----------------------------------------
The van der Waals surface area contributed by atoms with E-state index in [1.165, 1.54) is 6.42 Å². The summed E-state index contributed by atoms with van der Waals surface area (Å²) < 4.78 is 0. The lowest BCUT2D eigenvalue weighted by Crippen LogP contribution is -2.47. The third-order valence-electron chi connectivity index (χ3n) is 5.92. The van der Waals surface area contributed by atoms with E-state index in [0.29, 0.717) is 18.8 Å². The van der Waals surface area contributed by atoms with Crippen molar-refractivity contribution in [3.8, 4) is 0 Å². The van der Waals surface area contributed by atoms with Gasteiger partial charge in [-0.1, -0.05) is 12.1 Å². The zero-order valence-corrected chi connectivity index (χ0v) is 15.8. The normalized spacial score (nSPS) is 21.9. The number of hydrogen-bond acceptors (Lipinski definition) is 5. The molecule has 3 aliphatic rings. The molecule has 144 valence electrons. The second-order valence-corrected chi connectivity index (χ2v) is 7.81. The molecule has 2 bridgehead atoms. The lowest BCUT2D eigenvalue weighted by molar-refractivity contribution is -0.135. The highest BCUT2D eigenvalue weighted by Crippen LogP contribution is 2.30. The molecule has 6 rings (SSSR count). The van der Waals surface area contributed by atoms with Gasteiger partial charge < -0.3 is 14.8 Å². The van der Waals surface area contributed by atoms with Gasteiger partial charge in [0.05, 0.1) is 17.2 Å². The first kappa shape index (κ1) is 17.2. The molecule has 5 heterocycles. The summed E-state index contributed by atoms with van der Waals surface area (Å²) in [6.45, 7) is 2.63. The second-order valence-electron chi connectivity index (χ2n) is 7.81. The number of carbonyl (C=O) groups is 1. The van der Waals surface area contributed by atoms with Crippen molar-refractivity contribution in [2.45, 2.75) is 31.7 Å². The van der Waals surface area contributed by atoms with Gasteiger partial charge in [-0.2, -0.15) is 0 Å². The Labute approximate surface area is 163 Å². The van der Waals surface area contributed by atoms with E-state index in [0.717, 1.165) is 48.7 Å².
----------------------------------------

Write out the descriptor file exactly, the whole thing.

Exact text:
The van der Waals surface area contributed by atoms with E-state index in [1.165, 1.54) is 6.42 Å². The summed E-state index contributed by atoms with van der Waals surface area (Å²) < 4.78 is 0. The lowest BCUT2D eigenvalue weighted by Crippen LogP contribution is -2.47. The third-order valence-electron chi connectivity index (χ3n) is 5.92. The van der Waals surface area contributed by atoms with E-state index in [0.29, 0.717) is 18.8 Å². The van der Waals surface area contributed by atoms with Crippen molar-refractivity contribution in [3.8, 4) is 0 Å². The van der Waals surface area contributed by atoms with Gasteiger partial charge in [-0.1, -0.05) is 12.1 Å². The zero-order valence-corrected chi connectivity index (χ0v) is 15.8. The normalized spacial score (nSPS) is 21.9. The number of hydrogen-bond acceptors (Lipinski definition) is 5. The molecule has 3 aliphatic rings. The molecule has 144 valence electrons. The second-order valence-corrected chi connectivity index (χ2v) is 7.81. The molecule has 2 bridgehead atoms. The lowest BCUT2D eigenvalue weighted by molar-refractivity contribution is -0.135. The highest BCUT2D eigenvalue weighted by Crippen LogP contribution is 2.30. The molecule has 6 rings (SSSR count). The van der Waals surface area contributed by atoms with Gasteiger partial charge < -0.3 is 14.8 Å². The van der Waals surface area contributed by atoms with Gasteiger partial charge in [0.05, 0.1) is 17.2 Å². The first kappa shape index (κ1) is 17.2. The molecule has 5 heterocycles. The summed E-state index contributed by atoms with van der Waals surface area (Å²) in [6.45, 7) is 2.63. The second-order valence-electron chi connectivity index (χ2n) is 7.81. The number of carbonyl (C=O) groups is 1. The van der Waals surface area contributed by atoms with Crippen molar-refractivity contribution in [2.45, 2.75) is 31.7 Å². The van der Waals surface area contributed by atoms with Gasteiger partial charge in [-0.2, -0.15) is 0 Å². The Labute approximate surface area is 163 Å². The van der Waals surface area contributed by atoms with E-state index in [0.717, 1.165) is 48.7 Å².